I Used to Feel Guilty About Not Homeschooling—But Then I Did This

I don’t homeschool.  I don’t really want to. My husband is a public school music teacher, and my kids attend the school he teaches at. It is practically spitting distance away, and it’s a great school.  They have great teachers. I have no ability with early elementary subjects, and buying homeschool material could literally break us financially.

Yet, in spite of that, I do sometimes feel guilty when I hear about homeschoolers who are able to personally cater their child’s education, let them finish their schoolwork by noon, and take fun field trips that my public school kids might never take.  I know that I don’t WANT to homeschool, but occasionally, I kind of feel that I should . . . or I feel that I should want to.

But, then I go in to volunteer at the school, doing easy jobs like filing, cutting, or reading to the kids. I alternate between my older two kids’ classes once a week, which isn’t much, but right now, it’s what I can manage.  Today I kept busy, walking around the room, helping kids spell, and distributing squirts of hand sanitizer before lunch.  And then there’s the other thing I do.

Today, one little girl ran up to me, throwing her arms around me. She usually does. Her nose was crusty. Her skin was ashy and cracked. Her clothes weren’t warm enough for today’s chilly air. Her hug seemed desperate and fierce.  Everything about her just craves attention.

Another boy smelled like dogfood, stale cigarettes, and neglect, but his eyes shone when I complemented his handwriting.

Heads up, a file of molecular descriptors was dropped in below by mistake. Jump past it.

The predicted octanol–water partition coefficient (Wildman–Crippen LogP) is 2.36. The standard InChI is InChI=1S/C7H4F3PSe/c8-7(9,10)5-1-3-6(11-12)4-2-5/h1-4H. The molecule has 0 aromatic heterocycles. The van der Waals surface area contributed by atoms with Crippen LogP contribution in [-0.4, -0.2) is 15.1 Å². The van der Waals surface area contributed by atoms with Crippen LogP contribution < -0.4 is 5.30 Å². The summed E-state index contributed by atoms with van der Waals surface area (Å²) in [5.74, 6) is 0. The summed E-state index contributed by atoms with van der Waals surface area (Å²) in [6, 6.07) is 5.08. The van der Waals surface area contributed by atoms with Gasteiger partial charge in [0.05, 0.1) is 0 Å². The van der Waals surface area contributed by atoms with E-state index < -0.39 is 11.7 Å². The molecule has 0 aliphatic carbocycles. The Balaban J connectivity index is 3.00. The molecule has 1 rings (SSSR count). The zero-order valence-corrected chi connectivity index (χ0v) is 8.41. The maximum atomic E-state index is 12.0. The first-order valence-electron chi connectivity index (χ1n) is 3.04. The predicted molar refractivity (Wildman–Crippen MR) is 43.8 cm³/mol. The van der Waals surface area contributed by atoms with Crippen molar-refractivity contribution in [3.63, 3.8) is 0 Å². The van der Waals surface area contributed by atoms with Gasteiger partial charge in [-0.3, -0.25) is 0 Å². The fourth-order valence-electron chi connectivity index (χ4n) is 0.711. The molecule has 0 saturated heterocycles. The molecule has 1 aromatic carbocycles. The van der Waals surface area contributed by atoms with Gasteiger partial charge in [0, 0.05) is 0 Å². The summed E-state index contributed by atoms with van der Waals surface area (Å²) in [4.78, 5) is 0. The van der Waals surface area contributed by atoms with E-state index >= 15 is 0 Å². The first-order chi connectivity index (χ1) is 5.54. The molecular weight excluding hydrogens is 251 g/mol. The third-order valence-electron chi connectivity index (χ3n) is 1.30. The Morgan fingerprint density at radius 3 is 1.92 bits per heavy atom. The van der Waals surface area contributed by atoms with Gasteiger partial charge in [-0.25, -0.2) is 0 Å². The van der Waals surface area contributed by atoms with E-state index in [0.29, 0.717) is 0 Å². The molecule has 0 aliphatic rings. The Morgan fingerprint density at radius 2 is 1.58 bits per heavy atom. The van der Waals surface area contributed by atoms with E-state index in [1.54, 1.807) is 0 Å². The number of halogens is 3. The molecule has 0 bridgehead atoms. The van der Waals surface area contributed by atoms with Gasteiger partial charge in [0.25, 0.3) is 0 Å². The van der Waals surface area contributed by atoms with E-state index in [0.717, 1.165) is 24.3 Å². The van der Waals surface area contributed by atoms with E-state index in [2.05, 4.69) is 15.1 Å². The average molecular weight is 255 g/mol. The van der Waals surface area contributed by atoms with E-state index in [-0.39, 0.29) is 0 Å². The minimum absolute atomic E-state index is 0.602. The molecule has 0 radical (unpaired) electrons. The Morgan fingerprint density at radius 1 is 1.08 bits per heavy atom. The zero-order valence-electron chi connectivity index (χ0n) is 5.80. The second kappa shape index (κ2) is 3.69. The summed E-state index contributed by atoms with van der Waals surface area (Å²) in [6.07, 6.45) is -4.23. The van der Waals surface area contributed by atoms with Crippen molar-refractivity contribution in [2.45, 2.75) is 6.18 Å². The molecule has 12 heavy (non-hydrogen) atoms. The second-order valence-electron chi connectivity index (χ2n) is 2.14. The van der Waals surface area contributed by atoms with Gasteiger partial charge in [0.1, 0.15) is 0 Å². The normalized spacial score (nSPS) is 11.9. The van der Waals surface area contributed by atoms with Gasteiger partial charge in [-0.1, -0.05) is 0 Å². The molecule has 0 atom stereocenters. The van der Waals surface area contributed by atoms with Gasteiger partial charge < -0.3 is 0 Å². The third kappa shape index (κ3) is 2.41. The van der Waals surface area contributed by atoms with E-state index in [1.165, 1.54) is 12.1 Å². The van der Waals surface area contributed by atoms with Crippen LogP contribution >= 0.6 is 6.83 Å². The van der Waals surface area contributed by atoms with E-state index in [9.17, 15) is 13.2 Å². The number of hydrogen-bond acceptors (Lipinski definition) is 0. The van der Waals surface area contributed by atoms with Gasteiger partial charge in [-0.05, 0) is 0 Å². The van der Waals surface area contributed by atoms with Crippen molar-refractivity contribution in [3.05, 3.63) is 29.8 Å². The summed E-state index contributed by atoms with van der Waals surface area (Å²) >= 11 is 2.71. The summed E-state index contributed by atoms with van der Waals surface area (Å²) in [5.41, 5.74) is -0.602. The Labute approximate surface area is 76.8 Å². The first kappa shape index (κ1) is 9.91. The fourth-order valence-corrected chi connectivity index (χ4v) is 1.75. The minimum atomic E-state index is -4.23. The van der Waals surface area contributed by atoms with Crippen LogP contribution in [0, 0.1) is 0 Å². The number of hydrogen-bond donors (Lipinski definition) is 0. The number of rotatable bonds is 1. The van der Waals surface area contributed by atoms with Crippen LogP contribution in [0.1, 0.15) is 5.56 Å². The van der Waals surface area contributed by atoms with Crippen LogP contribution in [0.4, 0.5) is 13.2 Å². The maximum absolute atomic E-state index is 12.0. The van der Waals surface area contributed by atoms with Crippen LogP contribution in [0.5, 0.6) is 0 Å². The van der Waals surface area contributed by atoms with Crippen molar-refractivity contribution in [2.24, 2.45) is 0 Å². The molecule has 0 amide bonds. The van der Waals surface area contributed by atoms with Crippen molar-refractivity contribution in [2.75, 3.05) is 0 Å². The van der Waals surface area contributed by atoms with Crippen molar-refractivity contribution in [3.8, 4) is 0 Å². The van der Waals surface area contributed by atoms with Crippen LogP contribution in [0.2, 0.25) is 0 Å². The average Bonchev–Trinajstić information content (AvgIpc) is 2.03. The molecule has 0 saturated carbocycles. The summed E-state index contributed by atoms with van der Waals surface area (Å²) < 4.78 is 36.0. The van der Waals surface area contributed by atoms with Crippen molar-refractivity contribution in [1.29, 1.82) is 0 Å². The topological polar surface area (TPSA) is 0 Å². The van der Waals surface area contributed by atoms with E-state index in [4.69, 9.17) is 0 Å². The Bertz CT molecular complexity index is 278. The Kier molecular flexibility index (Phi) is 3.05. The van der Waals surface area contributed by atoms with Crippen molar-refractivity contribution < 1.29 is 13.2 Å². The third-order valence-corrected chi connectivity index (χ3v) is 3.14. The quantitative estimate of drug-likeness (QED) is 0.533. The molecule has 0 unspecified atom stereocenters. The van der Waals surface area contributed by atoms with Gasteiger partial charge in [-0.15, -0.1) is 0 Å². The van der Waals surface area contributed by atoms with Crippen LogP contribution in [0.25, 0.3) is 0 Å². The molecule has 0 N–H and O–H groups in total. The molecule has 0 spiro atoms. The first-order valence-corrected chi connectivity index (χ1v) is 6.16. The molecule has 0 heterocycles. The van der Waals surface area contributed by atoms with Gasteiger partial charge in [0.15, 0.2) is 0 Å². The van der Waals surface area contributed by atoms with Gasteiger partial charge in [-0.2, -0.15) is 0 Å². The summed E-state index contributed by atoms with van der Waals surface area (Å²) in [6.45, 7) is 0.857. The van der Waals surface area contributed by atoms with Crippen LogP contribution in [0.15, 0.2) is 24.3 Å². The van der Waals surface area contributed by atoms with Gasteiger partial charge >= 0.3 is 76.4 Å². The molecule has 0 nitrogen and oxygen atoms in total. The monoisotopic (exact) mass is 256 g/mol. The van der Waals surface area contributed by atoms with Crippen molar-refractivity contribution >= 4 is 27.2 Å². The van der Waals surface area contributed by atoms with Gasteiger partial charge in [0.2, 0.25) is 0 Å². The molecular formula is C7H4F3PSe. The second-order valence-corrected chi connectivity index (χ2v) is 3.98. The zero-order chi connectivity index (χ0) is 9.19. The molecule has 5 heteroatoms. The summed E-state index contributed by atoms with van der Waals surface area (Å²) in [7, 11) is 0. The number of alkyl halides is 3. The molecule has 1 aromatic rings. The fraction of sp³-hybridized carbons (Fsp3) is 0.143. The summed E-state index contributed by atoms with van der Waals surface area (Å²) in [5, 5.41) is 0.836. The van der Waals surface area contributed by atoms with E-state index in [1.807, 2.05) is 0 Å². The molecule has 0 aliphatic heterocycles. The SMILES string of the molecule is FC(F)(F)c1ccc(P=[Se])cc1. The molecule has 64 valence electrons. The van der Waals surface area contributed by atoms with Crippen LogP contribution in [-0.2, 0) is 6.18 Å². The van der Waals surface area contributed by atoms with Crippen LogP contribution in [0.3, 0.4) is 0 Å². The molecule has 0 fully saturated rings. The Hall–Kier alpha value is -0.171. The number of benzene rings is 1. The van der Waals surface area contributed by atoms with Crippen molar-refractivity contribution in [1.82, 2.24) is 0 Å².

A third child noiselessly worked, catching my eye tenatively for just the merest praise, beaming shyly.

For just a few, a select few of my children’s classmates, school is the safest, most loving place they will be.  Only a few adults will show them love.  Some of these kids aren’t hugged at home, or snuggled. They aren’t washed often or read books. They aren’t fed healthy food or given supervised outside playtime.  It’s not MANY of the kids, but it’s too many. They CRAVE love because they know its lack.

Sure. All children want hugs, and love, and attention–not just needy ones. All the children croon at me about being married to the music teacher. They want to stand next to me, talk to me, and treat me like a celebrity. (I LOVE it!)   And certainly, if you were to come observe children based on appearance alone, mine aren’t the epitome of cleanliness or fashionability, appropriate dress or even fresh-scentedness, but there’s one thing that glows from their sweet faces. They are loved and secure. 

Our home is a happy, safe, warm place, full of Jesus’ love.  If by putting my kids in public school, I am afforded the opportunity to carry the tiniest bit of our homelife into the day of another less fortunate child, then it is worth it to educate our whole family in this kind of life sharing.

So yes, I’m sure my kids spend inordinate amounts of time waiting in line, hear words and jokes I wouldn’t use, and might not be challenged to the uttermost. But I am so thankful that God has given us an opportunity, however small, to take our happiness to school and love on children who might never cross our paths.

It’s not much . . . giving a hug, offering a compliment, smiling to encourage, and taking a few minutes to help them spell, but I’m proud of being a public school mom and carrying God’s love there personally and through my kids.

If your kids attend a public school, take the fabulous opportunity to share the love from your home, God’s dwelling place, at school.

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Katrina Ryder
Katrina Ryder is a mom of three, writer, speaker, and former teacher and missionary who enjoys sarcasm and Jesus among other things. She blogs at KatrinaRyder.com.